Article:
Solid-state batteries are seen as the power source for the next generation of the most promising alternative to liquid lithium batteries. Solid-state batteries use solid electrolytes compared to existing mass-produced power batteries. Different from the flammable characteristics of liquid electrolyte, solid electrolyte is non-flammable, non-corrosive, non-volatile, and has no leakage problem. It is more stable under high pressure, allowing the battery to work at high voltage, which will greatly improve the lithium battery. Specific energy and safety.
Problems with all solid state batteries
At present, the main problem limiting the application of all-solid lithium battery is that the energy and power density of the battery are low, and the main factors determining the energy and power density of the battery include the characteristics of the electrode material, the electrolyte material and the interface between the two. In the field of inorganic chemistry, many masters have studied inorganic electrolytes, which laid a solid foundation for the selection of lithium battery electrolytes.
For example, recently, inorganic sulfide solid electrolytes have attracted attention because of their high ionic conductivity. Its ionic conductivity is comparable to that of organic liquid electrolytes. However, the interface problem in all-solid-state batteries has not been effectively solved.
After the electrolyte is changed from a liquid to a solid, the lithium battery system is converted from a solid-liquid interface of the electrode material-electrolyte to a solid interface of the electrode material-solid electrolyte. The difference is that there is no wettability between the solids, and the interface is more likely to form higher contact resistance. At the solid electrolyte/electrode interface, there is a phenomenon that it is difficult to fully contact, components interdiffuse or even react, and a space charge layer is formed, resulting in a sharp increase in internal resistance of the all-solid lithium ion battery and deterioration of battery cycle performance.
There are currently three ways to establish a tight bond between living matter and solid electrolytes:
First, the use of pulsed laser deposition, although the method is good, but in the laboratory stage, and it is not practical to use this method for large-scale production.
The second is the planetary ball milling technology. Although this method can achieve mass production, the powders rub each other, the particle damage is inevitable, and the negative impact of the material structure damage on the battery is self-evident.
The third is hot pressing technology, heat treatment will destroy the solid electrolyte, so there is no particularly ideal way.
Solution of interface problems in solid state batteries
Recently, an article was published in Powder Technology, and Takashi Kawaguchi used an impact-mixing device to study the interface contact between electrolytes and living materials. The principle of the device is shown in Figure 1.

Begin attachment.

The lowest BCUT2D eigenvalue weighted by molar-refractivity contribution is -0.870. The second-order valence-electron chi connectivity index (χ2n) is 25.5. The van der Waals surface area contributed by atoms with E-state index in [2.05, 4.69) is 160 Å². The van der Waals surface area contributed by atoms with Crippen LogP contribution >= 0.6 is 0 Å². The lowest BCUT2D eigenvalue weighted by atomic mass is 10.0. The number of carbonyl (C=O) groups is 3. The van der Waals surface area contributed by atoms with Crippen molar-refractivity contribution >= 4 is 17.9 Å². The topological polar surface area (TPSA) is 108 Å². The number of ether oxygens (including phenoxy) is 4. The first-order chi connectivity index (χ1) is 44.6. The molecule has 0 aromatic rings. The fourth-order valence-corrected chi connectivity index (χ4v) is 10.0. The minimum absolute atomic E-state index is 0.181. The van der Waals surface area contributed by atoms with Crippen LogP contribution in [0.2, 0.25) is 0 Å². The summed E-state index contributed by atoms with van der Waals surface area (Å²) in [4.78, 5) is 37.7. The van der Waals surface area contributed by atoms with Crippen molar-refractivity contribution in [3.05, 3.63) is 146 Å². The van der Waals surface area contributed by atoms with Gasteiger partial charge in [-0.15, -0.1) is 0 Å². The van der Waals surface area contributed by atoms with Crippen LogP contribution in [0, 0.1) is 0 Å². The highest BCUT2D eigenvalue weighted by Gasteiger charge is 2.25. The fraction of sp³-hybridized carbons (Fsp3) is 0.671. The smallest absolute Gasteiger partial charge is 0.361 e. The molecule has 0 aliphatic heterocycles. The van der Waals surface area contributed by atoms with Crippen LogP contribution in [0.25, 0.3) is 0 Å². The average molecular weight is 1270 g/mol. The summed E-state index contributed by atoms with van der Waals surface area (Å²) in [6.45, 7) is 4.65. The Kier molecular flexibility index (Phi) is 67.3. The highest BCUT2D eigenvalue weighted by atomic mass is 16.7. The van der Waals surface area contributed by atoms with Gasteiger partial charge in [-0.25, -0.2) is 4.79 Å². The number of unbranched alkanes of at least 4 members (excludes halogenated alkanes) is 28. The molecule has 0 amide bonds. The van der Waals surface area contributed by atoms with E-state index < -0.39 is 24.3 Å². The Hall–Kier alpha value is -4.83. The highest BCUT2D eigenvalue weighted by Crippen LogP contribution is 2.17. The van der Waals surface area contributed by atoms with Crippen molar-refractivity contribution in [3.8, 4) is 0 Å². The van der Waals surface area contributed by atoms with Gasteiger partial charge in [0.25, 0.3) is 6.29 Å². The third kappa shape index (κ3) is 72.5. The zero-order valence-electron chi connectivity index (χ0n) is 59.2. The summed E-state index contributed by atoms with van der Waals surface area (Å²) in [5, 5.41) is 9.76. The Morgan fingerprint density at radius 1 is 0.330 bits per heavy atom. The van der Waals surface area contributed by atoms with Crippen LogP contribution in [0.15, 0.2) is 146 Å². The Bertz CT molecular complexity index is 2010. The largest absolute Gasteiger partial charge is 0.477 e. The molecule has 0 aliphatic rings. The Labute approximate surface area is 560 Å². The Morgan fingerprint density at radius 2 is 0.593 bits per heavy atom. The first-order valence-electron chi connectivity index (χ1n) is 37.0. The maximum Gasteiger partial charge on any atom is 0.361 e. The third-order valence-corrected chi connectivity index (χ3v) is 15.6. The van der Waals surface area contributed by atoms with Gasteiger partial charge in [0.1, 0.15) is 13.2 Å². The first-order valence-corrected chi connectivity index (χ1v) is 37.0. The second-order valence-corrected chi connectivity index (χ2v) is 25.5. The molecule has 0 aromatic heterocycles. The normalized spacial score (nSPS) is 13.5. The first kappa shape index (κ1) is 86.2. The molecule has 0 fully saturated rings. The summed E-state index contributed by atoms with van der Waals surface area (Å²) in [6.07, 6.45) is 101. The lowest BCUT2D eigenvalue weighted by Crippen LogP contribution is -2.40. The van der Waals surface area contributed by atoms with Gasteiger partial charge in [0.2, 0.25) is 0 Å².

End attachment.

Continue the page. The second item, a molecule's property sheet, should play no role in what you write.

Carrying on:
Figure 1. Schematic of the impact-mixing device, a front view b side view
The purpose is to use a mixing device to dry the coated form, using a larger particle cathode material (NCM11) as a host particle, and a smaller particle electrolyte particle as a host particle to coat the small particle on the surface of the large particle. Taking into account economic issues, the developer used a model of the sulphide electrolyte, sodium sulphate. The appearance of the two raw materials is like this:
Figure 2. (a) SEM of NCM111 (b) SEM of Na2SO4
The results of the particle analysis showed that the NCM particle had a median diameter of 5.4 μm and sodium sulfate of 0.95 μm. NCM particles are rigid and brittle, while sodium sulfate particles have the opposite toughness. NCM acts as a mixed conductor and is electrically conductive while sodium sulfate is not electrically conductive. At the same time, it was confirmed by indentation experiments that the mechanical properties of sodium sulfate and the sulfide electrolyte ((75 mol% Li2S ̇25 mol% P2S5) are similar.
2. Experimental methods and results
a. Differences in topographical features
Comparisons were made using three mixing methods: A. Simple vibrating mixing B. Grinding mixing C. Grinding and mixing and coating with impact-mixing dry method. As shown in Figure 3.
Figure 3. Experimental approach
After the NCM ternary material and the sulfide solid electrolyte simulated particles are mixed by the above three methods, the particles obtained by the three methods are subjected to corresponding field emission scanning electron microscope analysis and energy dispersive X-ray spectrometer analysis, and the analysis results are shown in FIG. Show, you can see:
(1) The first line is an electron micrograph of the three mixtures. It can be seen that after the vibration mixing, the ternary material and sodium sulfate are not well mixed, and a large agglomerate appears in the sodium sulfate. After grinding and mixing, although the agglomerates were reduced, they were still deposited on the surface of the ternary material particles and were not well coated thereon. The best coating effect is the third dry coating method, in which sodium sulfate is uniformly wrapped on the surface of the ternary particles.